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On fragile finance
Just the beginning
It’s been quite a week. In the world of central banks, the Fed pushed the overnight rate complex up by 75 basis points in a hastily telegraphed move; the European Central Bank held an emergency meeting to announce an “anti-fragmentation instrument” (!); the Swiss National Bank announced a surprise 50 basis point hike. Meanwhile in crypto-land, bitcoin and ethereum are losing air fast. Particular focus has been on crypto lender Celsius, which froze redemptions after sustaining losses on Lido staked ether tokens. Crypto exchange Binance halted Bitcoin withdrawals for a while, blaming a “stuck transaction,” whatever that means. The list goes on.
If I could take them one at a time, these situations would all be fine material for Soon Parted. But if instead I try to take them all at once, I get one simple but important idea: financial fragility.
Crypto markets are amplifying disturbances
Last month, stablecoin Terra USD collapsed when reality asked its algorithm to divide by zero. Not only did the failure erase tens of billions of dollars in paper wealth, it also put a wobble into the price of even-more-central stablecoin Tether. Tether has been trading below par ever since, not a good look for an instrument with aspirations of moneyness.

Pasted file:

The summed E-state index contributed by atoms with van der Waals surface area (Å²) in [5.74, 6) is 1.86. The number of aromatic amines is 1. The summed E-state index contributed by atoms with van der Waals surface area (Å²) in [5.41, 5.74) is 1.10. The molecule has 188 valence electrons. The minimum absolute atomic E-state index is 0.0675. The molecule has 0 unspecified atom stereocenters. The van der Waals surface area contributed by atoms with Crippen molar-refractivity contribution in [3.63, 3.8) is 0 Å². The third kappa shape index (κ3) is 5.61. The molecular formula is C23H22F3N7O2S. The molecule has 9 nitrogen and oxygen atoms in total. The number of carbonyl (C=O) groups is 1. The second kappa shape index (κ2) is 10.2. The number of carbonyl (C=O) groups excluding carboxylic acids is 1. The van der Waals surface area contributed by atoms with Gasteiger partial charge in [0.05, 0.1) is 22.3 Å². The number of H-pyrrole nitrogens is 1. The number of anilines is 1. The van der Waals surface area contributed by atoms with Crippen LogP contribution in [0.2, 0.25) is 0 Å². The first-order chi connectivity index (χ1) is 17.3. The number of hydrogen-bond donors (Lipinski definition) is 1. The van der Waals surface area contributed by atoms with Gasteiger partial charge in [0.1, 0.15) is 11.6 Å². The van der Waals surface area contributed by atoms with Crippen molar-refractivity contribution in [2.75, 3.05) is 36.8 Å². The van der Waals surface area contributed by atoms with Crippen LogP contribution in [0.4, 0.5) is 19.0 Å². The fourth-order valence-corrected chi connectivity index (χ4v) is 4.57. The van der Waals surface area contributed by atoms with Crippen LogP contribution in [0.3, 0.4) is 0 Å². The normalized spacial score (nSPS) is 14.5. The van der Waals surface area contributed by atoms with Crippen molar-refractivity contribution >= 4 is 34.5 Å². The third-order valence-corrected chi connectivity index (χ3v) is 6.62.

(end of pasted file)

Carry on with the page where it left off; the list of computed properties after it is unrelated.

Now, Crypto lender Celsius appears to have taken big losses on its investments in Lido staked ether (stETH). These are tradable instruments that will be redeemable at par in regular ether when the ethereum blockchain completes its migration to proof-of-stake consensus. But that won’t happen until August even if “everything goes according to plan”. The plan, however, does not address the possibility that the value of ether will be zero by then. So holders of stETH have been selling in the secondary market at a discount. This led to big losses for Celsius, which was forced to suspend redemptions to its depositors. It was in the middle of this drama that Binance also suspended redemptions. The precise connection to Binance is not clear to me, but I also don’t think it matters much.
The world of crypto assets is strongly hierarchical, its aspirations to decentralization notwithstanding. One of the functions of hierarchy is to resolve problems at the lowest possible level. When a hierarchical system is working, financial disruptions at the bottom get resolved at the bottom. In both of these cases—and there will be more—we see the opposite. Terra to Tether. Lido to Celsius to Binance. Disruptions are making their way to the center.
This is what fragility looks like
These are fragile financial conditions, to use a term from Minsky: crypto markets have gotten to the point where small disturbances are amplified rather than attenuated. That in turn tells us that reserves of cash are diminishing, so that losses are transmitted rather than absorbed.
Those cash reserves are diminishing, in turn, because central banks are raising interest rates. Money, that is, has gotten a lot more valuable in the last few weeks. Those who have cash might now prefer to hold onto it; those who don’t are trying to get it, and offering big concessions to do so.
This is the immediate effect of tightening monetary policy, and it is not without drama, as we are seeing. But nothing that’s happened so far has much bearing on the price of consumer goods, which is what will tell central banks when to stop. So hang on tight.